How do CDs work?
When you invest in a CD, you place your money in the account for a set period of time — from as little as 7 days up to five years or more. During that time, your money accrues interest typically at a fixed rate. The interest in generally paid back into the account at regular intervals, where it will then compound (though other deposit options may be available).
When the CD matures, you have several options. You can:
- Roll it over into a similar CD at the same bank. (With some CDs, this may happen automatically if you don't withdraw the money within a certain time frame after maturity.)
- Transfer it into another account at that bank.
- Set up another CD at a different bank with different terms.
- Withdraw the money, plus interest earned.
Some investors optimize the CDs' fixed rates and term lengths by setting up a CD ladder.1 These structures ensure that different CDs come due at different times, enabling investors to take advantage of rising interest rates or receive regular payments from maturing accounts.
What are the benefits of CDs?
CDs combine better returns than traditional savings accounts with the safety of FDIC insurance2. With a CD, your savings builds interest, generally at a higher rate3 than standard savings accounts. Although money in a CD will often not grow as quickly as investments in stocks and other securities, CDs opened through a bank are protected by FDIC insurance up to $250,000 per depositer.
This savings vehicle can make sense if your money is earmarked for something specific at a later date. For example, you might want to set aside your tax refund for a down payment on a house. If you take out a CD that matures when you are ready to buy, you'll be assured of having the money, plus interest.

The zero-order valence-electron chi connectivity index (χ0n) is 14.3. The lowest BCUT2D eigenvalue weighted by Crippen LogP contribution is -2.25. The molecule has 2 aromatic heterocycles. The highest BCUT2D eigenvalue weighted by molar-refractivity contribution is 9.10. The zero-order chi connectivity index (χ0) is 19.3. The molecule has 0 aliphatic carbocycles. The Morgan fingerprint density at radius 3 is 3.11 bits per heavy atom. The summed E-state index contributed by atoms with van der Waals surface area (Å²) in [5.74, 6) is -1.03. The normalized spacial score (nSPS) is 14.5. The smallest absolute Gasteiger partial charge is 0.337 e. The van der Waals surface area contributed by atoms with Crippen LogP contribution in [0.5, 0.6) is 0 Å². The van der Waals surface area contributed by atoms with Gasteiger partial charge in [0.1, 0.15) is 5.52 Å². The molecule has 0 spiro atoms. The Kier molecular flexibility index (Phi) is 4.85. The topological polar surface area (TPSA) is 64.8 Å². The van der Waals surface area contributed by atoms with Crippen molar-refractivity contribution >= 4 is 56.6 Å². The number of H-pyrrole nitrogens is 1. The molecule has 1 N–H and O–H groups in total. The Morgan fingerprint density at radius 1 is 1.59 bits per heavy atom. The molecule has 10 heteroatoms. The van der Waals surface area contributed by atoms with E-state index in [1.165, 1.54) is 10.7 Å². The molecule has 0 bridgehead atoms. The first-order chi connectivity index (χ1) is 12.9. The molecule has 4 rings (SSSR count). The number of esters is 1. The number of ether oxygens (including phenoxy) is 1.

When are CDs not the right choice?
Because you typically pay a penalty if you withdraw funds from a CD before the maturity date, CDs are not the best option if you need more liquidity. Also, CD rates sometimes do not outpace inflation, which means your effective spending power could be lower after the maturity date. Finally, if interest rates rise while you're locked into a CD, you risk missing out on a higher rate.
What should you know before setting up a CD?
If you are considering a CD, check the available offerings at your bank and be sure you fully understand the terms. Questions to get answers to include:
- What is the term of the CD? When will the CD mature?
- Is there a penalty for early withdrawal?
- What is the interest rate?
- Is the interest rate fixed or variable?
- If the interest rate is variable, what is the rate tied to?
- Is the CD FDIC-insured?
- Does the CD automatically renew? And if you miss the renewal date, what is the window of time after maturity during which you can withdraw without incurring an early withdrawal penalty?